Just as Dad was about to explain the code on Christmas morning, my analytic executive brother piped up and asked if he could guess. Amused, Dad told him to go ahead. My brother asserted that the circle was for child #1, the cross for #2, the triangle for #3, and the square for #4.

My parents looked at each other in stunned amazement, and then asked, "How did you know that?" "Simple," my brother explained. "A circle has only one line so it is for #1. The cross has two lines so it is for #2. A triangle has three lines so it is for #3 and a square has four lines so it is for #4." My surprised Dad said, "We didn't even think about that. We picked these symbols randomly." My brother surmised that they must have subconsciously recognized the correlating pattern.

It may be due to my childhood gift espionage that my wife and I wait until just before retiring on Christmas Eve to put gifts under the tree. But we keep no secrets about where the gifts are stored until then. Our kids know that they can go there if they really want to. It's up to them whether they want to be surprised on Christmas morning or not.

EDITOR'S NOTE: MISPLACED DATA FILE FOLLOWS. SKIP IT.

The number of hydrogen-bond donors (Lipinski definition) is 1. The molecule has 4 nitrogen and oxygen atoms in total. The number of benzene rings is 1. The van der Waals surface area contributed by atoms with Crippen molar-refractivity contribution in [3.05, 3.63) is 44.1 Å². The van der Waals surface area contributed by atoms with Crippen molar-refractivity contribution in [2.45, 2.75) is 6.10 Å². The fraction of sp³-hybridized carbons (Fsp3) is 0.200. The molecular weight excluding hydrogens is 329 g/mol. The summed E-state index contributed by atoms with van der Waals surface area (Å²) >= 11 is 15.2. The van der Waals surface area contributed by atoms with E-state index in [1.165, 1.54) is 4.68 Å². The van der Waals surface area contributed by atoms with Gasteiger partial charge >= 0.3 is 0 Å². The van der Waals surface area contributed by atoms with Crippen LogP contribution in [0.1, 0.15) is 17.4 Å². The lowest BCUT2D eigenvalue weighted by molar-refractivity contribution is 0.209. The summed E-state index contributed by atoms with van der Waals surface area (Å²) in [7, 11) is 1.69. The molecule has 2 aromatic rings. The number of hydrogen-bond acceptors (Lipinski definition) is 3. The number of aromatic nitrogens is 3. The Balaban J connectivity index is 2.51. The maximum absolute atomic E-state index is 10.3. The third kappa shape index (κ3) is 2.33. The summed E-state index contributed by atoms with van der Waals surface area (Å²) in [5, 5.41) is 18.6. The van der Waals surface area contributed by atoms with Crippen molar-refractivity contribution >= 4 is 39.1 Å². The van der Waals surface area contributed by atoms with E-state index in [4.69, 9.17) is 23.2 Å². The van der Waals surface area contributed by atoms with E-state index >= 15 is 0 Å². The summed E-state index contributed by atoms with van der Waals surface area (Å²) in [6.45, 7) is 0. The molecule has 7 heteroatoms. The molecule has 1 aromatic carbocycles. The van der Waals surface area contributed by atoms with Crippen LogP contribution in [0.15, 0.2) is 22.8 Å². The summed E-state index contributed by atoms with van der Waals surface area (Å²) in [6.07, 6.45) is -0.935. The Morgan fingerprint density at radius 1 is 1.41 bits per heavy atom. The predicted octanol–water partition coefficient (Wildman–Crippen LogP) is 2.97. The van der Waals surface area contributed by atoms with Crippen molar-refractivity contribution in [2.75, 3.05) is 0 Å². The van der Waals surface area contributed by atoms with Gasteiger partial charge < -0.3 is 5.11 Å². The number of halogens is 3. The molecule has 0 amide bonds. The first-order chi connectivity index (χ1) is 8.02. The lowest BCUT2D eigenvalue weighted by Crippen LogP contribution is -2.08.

I'm not sure whether our kids spy or not. They certainly don't do so while we're around. Even if they spy, it seems that they still manage to quite enjoy opening gifts on Christmas morning. And maybe gift spying is just another fun part of our family's Christmas traditions. After all, it still makes me smile.

Thursday, December 13, 2012

We Heart Christmas: A Marriage Parable

Years ago my wife and I got engaged in November. We spent a lot of time together over the next few weeks. With Christmas approaching we dropped by a shop and selected our first Christmas ornament as a couple; a stuffed cloth heart adornment that reminded us of our love for each other. Since each of us was living with family at that time, neither of us had our own Christmas tree on which to hang the ornament. But we bought it anyway.